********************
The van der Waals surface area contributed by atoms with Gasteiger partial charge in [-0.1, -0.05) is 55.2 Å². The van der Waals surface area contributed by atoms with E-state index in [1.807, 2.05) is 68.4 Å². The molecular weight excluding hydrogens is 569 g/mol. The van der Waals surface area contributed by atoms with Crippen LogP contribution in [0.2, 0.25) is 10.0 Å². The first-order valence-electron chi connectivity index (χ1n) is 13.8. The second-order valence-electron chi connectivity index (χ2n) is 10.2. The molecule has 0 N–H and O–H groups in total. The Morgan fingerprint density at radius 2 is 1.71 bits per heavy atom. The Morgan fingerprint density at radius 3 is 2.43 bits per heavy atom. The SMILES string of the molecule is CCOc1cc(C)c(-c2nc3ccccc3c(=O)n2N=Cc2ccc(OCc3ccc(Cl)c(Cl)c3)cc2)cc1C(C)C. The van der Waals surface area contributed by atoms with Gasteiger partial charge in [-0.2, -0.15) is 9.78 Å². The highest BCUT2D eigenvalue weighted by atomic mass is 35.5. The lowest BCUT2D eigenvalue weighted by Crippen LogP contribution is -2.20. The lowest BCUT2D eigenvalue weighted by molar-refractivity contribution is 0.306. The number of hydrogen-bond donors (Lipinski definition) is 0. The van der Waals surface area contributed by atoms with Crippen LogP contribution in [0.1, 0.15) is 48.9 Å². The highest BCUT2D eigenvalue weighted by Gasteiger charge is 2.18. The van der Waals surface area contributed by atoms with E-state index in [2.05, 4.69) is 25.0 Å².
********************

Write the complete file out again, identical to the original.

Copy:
The van der Waals surface area contributed by atoms with Gasteiger partial charge in [-0.1, -0.05) is 55.2 Å². The van der Waals surface area contributed by atoms with E-state index in [1.807, 2.05) is 68.4 Å². The molecular weight excluding hydrogens is 569 g/mol. The van der Waals surface area contributed by atoms with Crippen LogP contribution in [0.2, 0.25) is 10.0 Å². The first-order valence-electron chi connectivity index (χ1n) is 13.8. The second-order valence-electron chi connectivity index (χ2n) is 10.2. The molecule has 0 N–H and O–H groups in total. The Morgan fingerprint density at radius 2 is 1.71 bits per heavy atom. The Morgan fingerprint density at radius 3 is 2.43 bits per heavy atom. The SMILES string of the molecule is CCOc1cc(C)c(-c2nc3ccccc3c(=O)n2N=Cc2ccc(OCc3ccc(Cl)c(Cl)c3)cc2)cc1C(C)C. The van der Waals surface area contributed by atoms with Gasteiger partial charge in [-0.2, -0.15) is 9.78 Å². The highest BCUT2D eigenvalue weighted by atomic mass is 35.5. The lowest BCUT2D eigenvalue weighted by Crippen LogP contribution is -2.20. The lowest BCUT2D eigenvalue weighted by molar-refractivity contribution is 0.306. The number of hydrogen-bond donors (Lipinski definition) is 0. The van der Waals surface area contributed by atoms with Crippen LogP contribution in [0.1, 0.15) is 48.9 Å². The highest BCUT2D eigenvalue weighted by Gasteiger charge is 2.18. The van der Waals surface area contributed by atoms with E-state index in [2.05, 4.69) is 25.0 Å².